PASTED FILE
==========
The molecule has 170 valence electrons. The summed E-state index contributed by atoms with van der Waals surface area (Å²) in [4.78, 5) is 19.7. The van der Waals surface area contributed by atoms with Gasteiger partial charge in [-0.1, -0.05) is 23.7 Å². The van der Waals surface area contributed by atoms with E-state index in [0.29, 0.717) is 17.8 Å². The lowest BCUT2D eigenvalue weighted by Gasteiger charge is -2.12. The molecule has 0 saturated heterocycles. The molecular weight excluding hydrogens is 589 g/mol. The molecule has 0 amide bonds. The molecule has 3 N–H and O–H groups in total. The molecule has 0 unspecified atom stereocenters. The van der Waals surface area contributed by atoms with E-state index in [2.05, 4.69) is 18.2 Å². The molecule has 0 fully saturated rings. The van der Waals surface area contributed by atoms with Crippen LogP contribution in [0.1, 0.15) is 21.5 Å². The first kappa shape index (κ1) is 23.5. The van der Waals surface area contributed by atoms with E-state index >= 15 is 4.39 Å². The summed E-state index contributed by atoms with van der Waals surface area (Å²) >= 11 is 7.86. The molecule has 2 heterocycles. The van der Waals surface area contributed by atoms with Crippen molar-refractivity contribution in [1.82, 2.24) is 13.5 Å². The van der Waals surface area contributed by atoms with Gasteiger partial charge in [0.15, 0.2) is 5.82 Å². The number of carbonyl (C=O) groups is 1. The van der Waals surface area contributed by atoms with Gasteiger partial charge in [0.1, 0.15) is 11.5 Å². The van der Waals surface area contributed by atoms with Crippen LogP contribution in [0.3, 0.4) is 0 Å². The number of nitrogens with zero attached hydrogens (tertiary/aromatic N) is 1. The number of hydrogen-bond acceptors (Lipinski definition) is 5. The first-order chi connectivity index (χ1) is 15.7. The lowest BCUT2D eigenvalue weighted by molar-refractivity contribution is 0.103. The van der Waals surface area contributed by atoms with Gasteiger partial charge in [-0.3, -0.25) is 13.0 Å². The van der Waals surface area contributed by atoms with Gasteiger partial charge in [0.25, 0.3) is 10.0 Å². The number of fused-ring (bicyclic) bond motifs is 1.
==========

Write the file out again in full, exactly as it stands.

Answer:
The molecule has 170 valence electrons. The summed E-state index contributed by atoms with van der Waals surface area (Å²) in [4.78, 5) is 19.7. The van der Waals surface area contributed by atoms with Gasteiger partial charge in [-0.1, -0.05) is 23.7 Å². The van der Waals surface area contributed by atoms with E-state index in [0.29, 0.717) is 17.8 Å². The lowest BCUT2D eigenvalue weighted by Gasteiger charge is -2.12. The molecule has 0 saturated heterocycles. The molecular weight excluding hydrogens is 589 g/mol. The molecule has 0 amide bonds. The molecule has 3 N–H and O–H groups in total. The molecule has 0 unspecified atom stereocenters. The van der Waals surface area contributed by atoms with E-state index in [2.05, 4.69) is 18.2 Å². The molecule has 0 fully saturated rings. The van der Waals surface area contributed by atoms with Crippen LogP contribution in [0.1, 0.15) is 21.5 Å². The first kappa shape index (κ1) is 23.5. The van der Waals surface area contributed by atoms with E-state index >= 15 is 4.39 Å². The summed E-state index contributed by atoms with van der Waals surface area (Å²) >= 11 is 7.86. The molecule has 2 heterocycles. The van der Waals surface area contributed by atoms with Crippen molar-refractivity contribution in [1.82, 2.24) is 13.5 Å². The van der Waals surface area contributed by atoms with Gasteiger partial charge in [0.15, 0.2) is 5.82 Å². The number of carbonyl (C=O) groups is 1. The van der Waals surface area contributed by atoms with Gasteiger partial charge in [0.1, 0.15) is 11.5 Å². The van der Waals surface area contributed by atoms with Crippen LogP contribution in [0.3, 0.4) is 0 Å². The number of nitrogens with zero attached hydrogens (tertiary/aromatic N) is 1. The number of hydrogen-bond acceptors (Lipinski definition) is 5. The first-order chi connectivity index (χ1) is 15.7. The lowest BCUT2D eigenvalue weighted by molar-refractivity contribution is 0.103. The van der Waals surface area contributed by atoms with Gasteiger partial charge in [-0.3, -0.25) is 13.0 Å². The van der Waals surface area contributed by atoms with Gasteiger partial charge in [0.25, 0.3) is 10.0 Å². The number of fused-ring (bicyclic) bond motifs is 1.